Not content to already incarcerate a far higher percentage of their populations than anywhere else on the globe, many states of these United States are once again throwing people in jail for their inability to pay debts, fines and court costs.
More than 5,000 debt collection arrest warrants have been signed by judges in the U.S. since January 2010, according to the Wall Street Journal. In some states, debt collection arrest warrants can be issued if a borrower ignores court order to settle a debt or fails to attend a hearing...
One hundred and fifty years ago, we decided as a country this was a bad idea...
Debtors' prisons were prevalent throughout the United States up until the mid-1800s. The United States eliminated the imprisonment of debtors under federal law in 1833 leaving the practice of debtors' prisons to states.Forty years ago, the US Supreme Court decided that such practices, even by states, were unconstitutional...
In 1970, the Supreme Court ruled in Williams v. Illinois that extending a maximum prison term because a person is too poor to pay fines or court costs violates the right to equal protection...
...in Tate v. Short, the Court found it unconstitutional to impose a fine as a sentence and then automatically convert it into a jail term solely because the defendant is indigent and cannot forthwith pay the fine in full.
... in 1983 in Bearden v. Georgia the Court ruled that the Fourteenth Amendment bars courts from revoking probation for a failure to pay a fine without first inquiring into a person's ability to pay and considering whether there are adequate alternatives to imprisonment.
Unfortunately, news of Supreme Court decisions seems to be taking a long while to trickle down...
... more than a third of U.S. states allow debtors to be jailed for non payment... fifteen states sampled have jurisdictions that arrest people for failing to pay debt or appear at debt related hearings.The list of the fifteen states with such laws as listed by Wikipedia does not include Ohio. In fact, Ohio has specific constitutional provisions against such practices. However the ACLU in Ohio just released a detailed report showing that de facto debtors' prisons exist in Ohio as well.
Preying on the poor and desperate, Ohio has been forcing those without means into an endless cycle of court appearances, additional fines, more jail time and ultimately increased debt.
... people facing jail time were informed ((by the court)) of the total amount owed and, without any inquiry into their financial situations, assigned arbitrary monthly payment plans. At no time were they informed of their right to counsel. The court informed them that, if they did not stay current in these payment plans, they would be required to turn themselves in to jail on a specific date several months in the future. On that date, if a person had not paid nor reported to jail, an arrest warrant would be issued. The individual was eventually picked up by police, brought to jail, and incarcerated for ten days with no bond available. After ten days they were typically released, having been charged additional fees for warrants and transportation. For poor Ohioans with no way to pay the fines and costs, the tragic cycle soon repeated...Even worse, this entire illegal system makes no sense from a social or economic perspective:
In towns across the state, thousands of people face the looming specter of incarceration every day, simply because they are poor.Here's one person's story.
The U.S. Constitution, the Ohio Constitution, and Ohio Revised Code all prohibit debtors' prisons. The law requires that, before jailing anyone for unpaid fines, courts must determine whether an individual is too poor to pay. Jailing a person who is unable to pay violates the law, and yet municipal courts and mayors' courts across the state continue this draconian practice. Moreover, debtors' prisons actually waste taxpayer dollars by arresting and incarcerating people who will simply never be able to pay their fines, which are in any event usually smaller than the amount it costs to arrest and jail them.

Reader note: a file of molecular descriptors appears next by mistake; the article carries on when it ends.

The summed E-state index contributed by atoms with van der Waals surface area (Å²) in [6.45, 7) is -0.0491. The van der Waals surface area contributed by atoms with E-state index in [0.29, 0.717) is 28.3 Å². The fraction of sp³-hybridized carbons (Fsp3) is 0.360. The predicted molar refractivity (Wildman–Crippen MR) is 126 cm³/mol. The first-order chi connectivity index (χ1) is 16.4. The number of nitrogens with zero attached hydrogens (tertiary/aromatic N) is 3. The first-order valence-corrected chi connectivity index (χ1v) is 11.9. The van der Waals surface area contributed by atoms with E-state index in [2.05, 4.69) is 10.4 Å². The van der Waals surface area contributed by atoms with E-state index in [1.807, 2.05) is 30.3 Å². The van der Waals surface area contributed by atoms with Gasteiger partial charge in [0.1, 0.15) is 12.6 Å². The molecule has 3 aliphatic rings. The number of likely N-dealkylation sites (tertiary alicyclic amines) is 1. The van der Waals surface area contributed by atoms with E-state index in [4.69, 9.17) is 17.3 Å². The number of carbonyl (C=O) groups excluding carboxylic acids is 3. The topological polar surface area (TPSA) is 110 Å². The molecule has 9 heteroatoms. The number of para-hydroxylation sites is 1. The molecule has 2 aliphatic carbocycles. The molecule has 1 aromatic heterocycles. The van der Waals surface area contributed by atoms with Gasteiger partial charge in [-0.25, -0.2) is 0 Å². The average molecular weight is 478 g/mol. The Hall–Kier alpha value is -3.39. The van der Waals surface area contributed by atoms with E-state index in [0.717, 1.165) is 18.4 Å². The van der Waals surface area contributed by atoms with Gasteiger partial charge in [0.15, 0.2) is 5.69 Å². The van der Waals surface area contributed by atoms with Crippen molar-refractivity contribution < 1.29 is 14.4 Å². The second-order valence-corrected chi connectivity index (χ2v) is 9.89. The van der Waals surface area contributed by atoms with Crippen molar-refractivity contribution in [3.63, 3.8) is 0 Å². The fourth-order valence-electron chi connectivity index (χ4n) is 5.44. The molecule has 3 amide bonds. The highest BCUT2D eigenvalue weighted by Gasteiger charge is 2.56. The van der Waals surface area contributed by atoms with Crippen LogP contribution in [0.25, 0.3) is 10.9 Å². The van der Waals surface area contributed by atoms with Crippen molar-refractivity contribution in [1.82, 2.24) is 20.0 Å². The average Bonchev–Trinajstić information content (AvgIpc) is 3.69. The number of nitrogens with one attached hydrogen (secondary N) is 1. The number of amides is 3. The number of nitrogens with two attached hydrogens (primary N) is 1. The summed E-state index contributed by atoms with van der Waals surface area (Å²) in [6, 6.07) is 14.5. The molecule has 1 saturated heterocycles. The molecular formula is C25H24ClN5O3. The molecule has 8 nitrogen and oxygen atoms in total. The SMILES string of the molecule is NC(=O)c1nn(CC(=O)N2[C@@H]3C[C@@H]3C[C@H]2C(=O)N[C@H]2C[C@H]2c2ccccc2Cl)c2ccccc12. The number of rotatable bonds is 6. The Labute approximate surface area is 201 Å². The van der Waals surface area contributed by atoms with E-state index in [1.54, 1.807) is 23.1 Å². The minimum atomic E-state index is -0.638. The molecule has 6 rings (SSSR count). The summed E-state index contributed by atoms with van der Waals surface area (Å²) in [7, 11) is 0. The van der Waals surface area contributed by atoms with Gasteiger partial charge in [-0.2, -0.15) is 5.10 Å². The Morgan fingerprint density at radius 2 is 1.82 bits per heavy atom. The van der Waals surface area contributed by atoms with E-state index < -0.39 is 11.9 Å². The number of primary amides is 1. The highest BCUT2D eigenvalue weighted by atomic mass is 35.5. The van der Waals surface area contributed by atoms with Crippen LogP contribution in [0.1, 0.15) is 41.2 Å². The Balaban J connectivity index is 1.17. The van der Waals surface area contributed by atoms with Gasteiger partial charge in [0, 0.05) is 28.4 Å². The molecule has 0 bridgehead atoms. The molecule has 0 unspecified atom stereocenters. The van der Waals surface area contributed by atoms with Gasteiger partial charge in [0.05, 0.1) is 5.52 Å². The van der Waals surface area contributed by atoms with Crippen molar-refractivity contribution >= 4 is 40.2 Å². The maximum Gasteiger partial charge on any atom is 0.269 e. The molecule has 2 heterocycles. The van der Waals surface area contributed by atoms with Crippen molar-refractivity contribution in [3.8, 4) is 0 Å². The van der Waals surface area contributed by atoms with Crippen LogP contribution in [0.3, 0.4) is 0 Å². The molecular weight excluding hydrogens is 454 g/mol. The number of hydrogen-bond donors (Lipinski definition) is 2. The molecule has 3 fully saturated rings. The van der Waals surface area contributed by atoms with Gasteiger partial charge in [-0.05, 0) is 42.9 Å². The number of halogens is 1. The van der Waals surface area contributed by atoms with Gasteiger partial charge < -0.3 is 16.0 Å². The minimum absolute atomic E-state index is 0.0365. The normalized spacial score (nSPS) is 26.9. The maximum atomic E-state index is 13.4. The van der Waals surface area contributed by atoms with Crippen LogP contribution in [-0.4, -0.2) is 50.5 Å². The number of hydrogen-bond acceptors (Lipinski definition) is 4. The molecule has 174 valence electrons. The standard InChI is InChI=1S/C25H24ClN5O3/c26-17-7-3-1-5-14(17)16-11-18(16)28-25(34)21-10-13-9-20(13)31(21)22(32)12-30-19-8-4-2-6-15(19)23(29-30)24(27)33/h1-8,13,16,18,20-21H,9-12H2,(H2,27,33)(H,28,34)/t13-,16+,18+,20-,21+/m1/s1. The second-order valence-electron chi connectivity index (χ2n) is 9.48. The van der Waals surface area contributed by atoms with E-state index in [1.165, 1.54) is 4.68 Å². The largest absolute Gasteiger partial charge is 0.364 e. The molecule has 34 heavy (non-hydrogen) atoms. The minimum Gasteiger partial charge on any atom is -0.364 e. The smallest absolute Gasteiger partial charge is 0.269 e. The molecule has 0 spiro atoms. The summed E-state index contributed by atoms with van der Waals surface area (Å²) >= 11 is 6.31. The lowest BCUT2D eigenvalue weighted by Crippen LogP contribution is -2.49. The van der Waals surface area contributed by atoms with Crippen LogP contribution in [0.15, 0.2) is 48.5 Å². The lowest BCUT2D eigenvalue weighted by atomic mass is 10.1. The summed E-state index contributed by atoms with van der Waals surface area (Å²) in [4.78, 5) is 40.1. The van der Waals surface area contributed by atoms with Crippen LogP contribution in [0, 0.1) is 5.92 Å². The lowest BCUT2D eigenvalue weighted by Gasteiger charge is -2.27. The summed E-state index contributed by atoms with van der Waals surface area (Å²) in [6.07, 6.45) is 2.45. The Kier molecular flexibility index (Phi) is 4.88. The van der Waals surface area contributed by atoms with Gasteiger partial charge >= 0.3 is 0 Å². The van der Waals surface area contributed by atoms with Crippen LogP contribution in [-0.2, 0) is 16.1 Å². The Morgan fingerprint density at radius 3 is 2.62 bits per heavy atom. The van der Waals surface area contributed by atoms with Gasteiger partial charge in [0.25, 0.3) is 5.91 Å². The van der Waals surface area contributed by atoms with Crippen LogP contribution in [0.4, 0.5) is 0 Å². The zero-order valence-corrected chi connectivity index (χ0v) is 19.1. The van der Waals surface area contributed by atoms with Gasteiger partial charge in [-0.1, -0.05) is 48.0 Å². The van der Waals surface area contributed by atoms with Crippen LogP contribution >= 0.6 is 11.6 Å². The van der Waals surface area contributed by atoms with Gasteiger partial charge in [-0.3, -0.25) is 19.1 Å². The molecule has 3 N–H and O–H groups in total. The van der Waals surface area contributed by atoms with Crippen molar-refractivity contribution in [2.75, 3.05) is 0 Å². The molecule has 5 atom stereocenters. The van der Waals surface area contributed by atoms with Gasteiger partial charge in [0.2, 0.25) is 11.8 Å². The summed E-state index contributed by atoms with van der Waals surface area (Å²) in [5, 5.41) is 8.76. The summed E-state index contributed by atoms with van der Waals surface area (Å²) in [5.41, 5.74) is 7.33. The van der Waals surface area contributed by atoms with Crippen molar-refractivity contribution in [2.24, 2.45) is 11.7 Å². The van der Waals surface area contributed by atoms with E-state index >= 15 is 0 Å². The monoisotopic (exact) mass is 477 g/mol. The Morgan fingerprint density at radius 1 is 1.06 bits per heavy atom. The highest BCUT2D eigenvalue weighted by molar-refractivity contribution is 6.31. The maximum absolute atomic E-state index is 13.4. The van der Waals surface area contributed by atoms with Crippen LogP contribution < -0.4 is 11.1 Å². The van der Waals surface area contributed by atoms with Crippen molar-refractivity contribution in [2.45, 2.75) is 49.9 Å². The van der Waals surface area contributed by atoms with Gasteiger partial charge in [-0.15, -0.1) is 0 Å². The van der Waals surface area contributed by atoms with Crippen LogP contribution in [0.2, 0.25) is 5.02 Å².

Fortunately, according the the ACLU report, some counties in Ohio have been cleaning up their act - if only temporarily while under intense scrutiny - and the Ohio ACLU has asked that the Ohio Supreme Court halt these practices.
Debtors' prison terms aren't confined to those who run directly afoul of the justice system; those incurring fees and fines due to felonies, misdemeanors or infractions. Being thrown in jail can also result from the insidious actions of debt collectors.
Two years ago, the Wall Street Journal reported - after interviewing twenty judges across the country - that the number of borrowers who were threatened with arrest in their courtrooms had "surged since the financial crisis began." ... some borrowers who were jailed had "no idea before being locked up that they were sued to collect an outstanding debt" because of "sloppy, incomplete or even false documentation." ... it was becoming more and more common for debtors to serve time in jail... some debtors are even required to pay for their time spent in jail...Get sick. Recover and go to jail. Or die quickly. It's your choice.
Back in 2011, NPR told the story of what happened to an Illinois woman named Robin Sanders:
She was driving home when an officer pulled her over for having a loud muffler. But instead of sending her off with a warning, the officer arrested Sanders, and she was taken right to jail.
"That's when I found out I had a warrant for failure to appear in Macoupin County. And I didn’t know what it was about."
Sanders owed $730 on a medical bill. She says she didn't even know a collection agency had filed a lawsuit against her.
"They say they send out these court notices, and nobody gets them," Sanders says.
She spent four days in jail waiting for her father to raise $500 for her bail. That money was then turned over to the collection agency.